What the Google URL Parameters tool is for

The tool prevents Google from scanning URLs that contain specific parameters or parameters with specific values and, as in other cases, serves to prevent the crawler from scanning duplicate pages. Its effects are very direct: the “behavior of the parameters applies to the entire property” and it is not “possible to limit the scanning behavior of a certain parameter to a specific URL or part of your site”.

When to use the Search Console tool, the requirements

According to Google, there are two situations that should push you to use the URL Parameters tool: a site with over a thousand pages and (simultaneously) a large number in the logs of duplicate pages indexed by Googlebot where only the URL parameters are different (for example example example example.com?product=green_dress and example.com?type=dress&color=green).

How to use the tool

The key question to address this is “how does the parameter affect the content of the page?” the best way to manage the settings and thus optimize the performance of the SEO side pages.

As default for the parameters already known there is the possibility to let Googlebot decide how to manage the parameters: the crawler analyzes the site and determines what is the best and most effective way. For those who want to control the operations, you can decide to never block URLs with a specific parameter, to scan only URLs with certain values, to block the scan for specific parameters.

In general, among the pros of this tool we can report for sure its usability, which does not take any time to developers (and, entrusting the tasks to Googlebot, even those who manage the site); moreover, is suitable for any type of URL parameter, can prevent the duplication of content and allows a more efficient use of the scanning budget. There are also some cons, however: first, like other interventions it does not consolidate the signals for positioning and is not a mandatory directive, but mostly it only works for Googlebot and therefore doesn’t communicate the same messages to other alternative search engine crawlers, like Bing.

Choose only static URLs

The last solution is very drastic and time-consuming: it involves converting all URL parameters to static URLs by rewriting server-side addresses and using the redirect 301. On the other hand, according to many the best way to manage query strings is to avoid them altogether, also because subfolders help Google to understand the structure of the site and static URLs based on keywords have been a milestone of on page SEO.

An approach with advantages and limitations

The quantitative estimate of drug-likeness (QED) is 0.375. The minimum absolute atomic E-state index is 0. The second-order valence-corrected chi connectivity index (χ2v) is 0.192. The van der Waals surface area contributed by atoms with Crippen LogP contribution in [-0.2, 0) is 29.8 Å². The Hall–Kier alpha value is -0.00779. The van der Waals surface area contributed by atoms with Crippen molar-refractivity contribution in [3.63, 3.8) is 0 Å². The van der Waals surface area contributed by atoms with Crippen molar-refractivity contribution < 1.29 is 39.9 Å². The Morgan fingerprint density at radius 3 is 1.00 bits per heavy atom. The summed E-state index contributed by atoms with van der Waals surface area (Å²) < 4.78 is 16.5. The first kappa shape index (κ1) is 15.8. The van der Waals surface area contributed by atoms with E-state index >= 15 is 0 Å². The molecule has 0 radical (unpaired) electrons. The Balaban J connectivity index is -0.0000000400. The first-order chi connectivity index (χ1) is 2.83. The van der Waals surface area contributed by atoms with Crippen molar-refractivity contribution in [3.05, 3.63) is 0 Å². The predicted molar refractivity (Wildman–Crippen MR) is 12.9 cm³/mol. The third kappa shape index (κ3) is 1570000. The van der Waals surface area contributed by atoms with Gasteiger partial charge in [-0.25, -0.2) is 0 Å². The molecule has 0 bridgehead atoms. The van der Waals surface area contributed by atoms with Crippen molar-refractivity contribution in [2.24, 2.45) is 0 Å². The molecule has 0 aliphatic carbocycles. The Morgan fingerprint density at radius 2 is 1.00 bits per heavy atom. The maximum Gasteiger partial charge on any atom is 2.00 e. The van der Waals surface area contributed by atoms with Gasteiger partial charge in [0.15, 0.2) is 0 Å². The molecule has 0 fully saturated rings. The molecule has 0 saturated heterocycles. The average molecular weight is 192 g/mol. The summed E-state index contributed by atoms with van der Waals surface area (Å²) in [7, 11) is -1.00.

This approach works well with descriptive parameters based on keywords, such as those that identify categories, products or filters for attributes relevant to search engines, and is also effective for translated content. However, it becomes problematic for items where keywords are not relevant, such as price, where having a filter such as a static and indexable URL does not offer any SEO value. In addition, it is also difficult for search parameters, since each query generated by the user would create a static page that can degenerate into cannibalization compared to the canonical, or still submit to crawlers pages of low quality content whenever a user searches for an article that is not present.

This does not work much even with tracking (Google Analytics will not recognize a static version of the UTM parameter), and especially replace dynamic parameters with static URLs for things like pagination, onsite search box results or sorting do not resolve duplicate content, crawl budget or dilution of link juice.

Getting to the point, for many websites it is neither possible nor advisable to completely delete parameters if the goal is to provide an optimal user experience, nor would it be the best SEO practice. Thus, a compromise could be to implement query strings for parameters that should not be indexed in Google Search, and instead use static URLs for the most relevant parameters.

Specchietto con vantaggi e svantaggi delle soluzioni SEO per i parametri URL

There is not a single perfect solution to manage URL parameters

From what we wrote it should be clear that there is no perfect solution to manage URL parameters effectively for the user experience and for SEO, because it all depends on the evaluations related to the site: in some cases it may be more important to optimize the crawl budget than the consolidation of ranking signals, while in others the priorities are opposite.

SEO optimization of query strings, the path

In principle, a standard path of SEO-friendly optimization of query strings could be the following, proposed by Jes Scholz on Search Engine Journal (from which we also drew the final image on the pros and cons of all the solutions described):

  1. Launch a keyword research to understand what parameters should be static URLs and potentially placeable on search engines.
  2. Implement proper pagination management with Rel=prev/next.
  3. For all other URLs with parameters, implement consistent sorting rules, which use keys only once and prevent empty values to limit the number of URLs.
  4. Add a canonical to the pages of parameters that may have classification possibilities.
  5. Configure URL parameter management in both Google and Bing as a safeguard to help search engines understand the function of each parameter.
  6. Check that URLs based on parameters are not sent to the Sitemap.